|Publication number||US5127649 A|
|Application number||US 07/813,861|
|Publication date||Jul 7, 1992|
|Filing date||Dec 26, 1991|
|Priority date||Dec 26, 1991|
|Publication number||07813861, 813861, US 5127649 A, US 5127649A, US-A-5127649, US5127649 A, US5127649A|
|Inventors||Kurt K. Carbonero|
|Original Assignee||Pull-Buoy, Inc.|
|Export Citation||BiBTeX, EndNote, RefMan|
|Patent Citations (7), Non-Patent Citations (1), Referenced by (31), Classifications (10), Legal Events (4)|
|External Links: USPTO, USPTO Assignment, Espacenet|
The subject invention relates to hockey stick covers of the type for disposing over a hockey stick blade, and more particularly to covers of the type having cushion to reduce the danger of using a stick having a hard blade.
In many hockey games safety is so important as to require the modification of normal hockey equipment. This is particularly true in schools or similar supervised recreational environments. Schools and other institutions own and use hockey sticks having hard plastic or wood blades which are very effective for controlling a puck, but which by their hard quality pose safety hazards for players not wearing safety pads. Since safety is very important in schools and other places, measures must be taken to reduce the potential for hard sticks to injure the hockey players. Purchasing pads for players to wear would be effective, but too expensive.
U.S. Pat. No. 2,912,245 to Gardner et al teaches placing a rubber sleeve over a hockey stick blade. However, the rubber sleeve disclosed does not cover the entire blade. Nor does the sleeve cover the contiguous shaft portion of the stick, which may also cause injury. Moreover, the thin rubber sleeve provides little cushion to soften the impact of the blade. And the relative weight of the rubber cover makes the stick more difficult to manipulate. This creates problems when the users are young children. Finally, the preferred embodiment of the rubber sleeve is relatively expensive since it requires that the sleeve be molded onto the blade.
U.S. Pat. No. 4,651,990 to Profit teaches a hockey stick blade cover which covers a portion of the blade and also the contiguous shaft portion. However, the cover is intended only to protect the blade, and not persons or objects struck by the blade: accordingly, the cover is itself hard plastic, which provides no cushion. Also, the cover does not cover the entire surface of the blade, leaving portions of the blade exposed which could injure a person even if the cover were made from a different, softer material.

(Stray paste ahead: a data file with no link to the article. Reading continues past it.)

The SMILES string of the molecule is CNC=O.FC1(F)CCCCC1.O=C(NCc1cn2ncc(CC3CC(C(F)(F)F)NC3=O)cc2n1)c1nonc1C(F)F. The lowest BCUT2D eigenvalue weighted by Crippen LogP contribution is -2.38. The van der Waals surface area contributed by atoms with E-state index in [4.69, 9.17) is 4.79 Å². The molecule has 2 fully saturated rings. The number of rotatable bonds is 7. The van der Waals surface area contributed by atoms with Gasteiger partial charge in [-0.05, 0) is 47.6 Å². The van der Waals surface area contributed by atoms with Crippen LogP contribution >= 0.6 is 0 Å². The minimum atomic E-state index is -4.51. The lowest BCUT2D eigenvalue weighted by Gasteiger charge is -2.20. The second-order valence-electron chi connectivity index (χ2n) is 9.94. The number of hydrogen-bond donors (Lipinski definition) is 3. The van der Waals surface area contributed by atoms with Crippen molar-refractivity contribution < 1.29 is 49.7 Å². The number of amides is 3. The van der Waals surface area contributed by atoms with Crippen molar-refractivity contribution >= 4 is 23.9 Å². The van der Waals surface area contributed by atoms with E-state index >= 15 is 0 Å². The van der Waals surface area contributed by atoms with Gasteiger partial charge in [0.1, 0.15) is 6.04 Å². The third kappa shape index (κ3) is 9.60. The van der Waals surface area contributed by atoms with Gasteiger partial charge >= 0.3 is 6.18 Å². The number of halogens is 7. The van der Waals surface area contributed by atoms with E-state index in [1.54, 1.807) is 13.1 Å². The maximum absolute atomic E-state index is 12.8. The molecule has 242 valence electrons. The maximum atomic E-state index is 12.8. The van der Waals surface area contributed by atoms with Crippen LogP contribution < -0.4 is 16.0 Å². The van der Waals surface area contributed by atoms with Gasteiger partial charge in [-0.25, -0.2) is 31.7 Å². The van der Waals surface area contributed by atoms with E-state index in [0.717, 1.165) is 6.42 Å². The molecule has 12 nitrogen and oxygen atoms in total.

A hockey stick safety cover for covering a hard hockey stick of the type having a shaft and a blade attached thereto to reduce the threat of the hockey stick causing injury to person or property. The blade forms a predetermined angle with a contiguous shaft portion. The blade has a length, a height and a thickness. The safety cover comprises a block of homogeneous solid material having a length, height and thickness greater than the blade and a receiving slit defining two opposing faces disposed along the length for receiving the entire blade and contiguous shaft portion into the material. The slit is narrower than the thickness of the blade. The safety cover is characterized by the material being flexible to allow the opposing faces to deform to receive the hockey stick blade and contiguous shaft portion, to allow the faces to close completely around the inserted blade and contiguous shaft portion and to provide cushion to reduce the impact of the blade and the contiguous shaft on persons and objects.
The light weight of the foam does not impair the user's ability to manipulate the stick. This is very important if the users are young children, who tend to have less strength. If the cover was heavier, the young children either could not use the stick, or would experience frustration in not being able to manipulate it well.
Other advantages of the present invention will be readily appreciated as the same becomes better understood by reference to the following detailed description when considered in conjunction with the accompanying drawings wherein: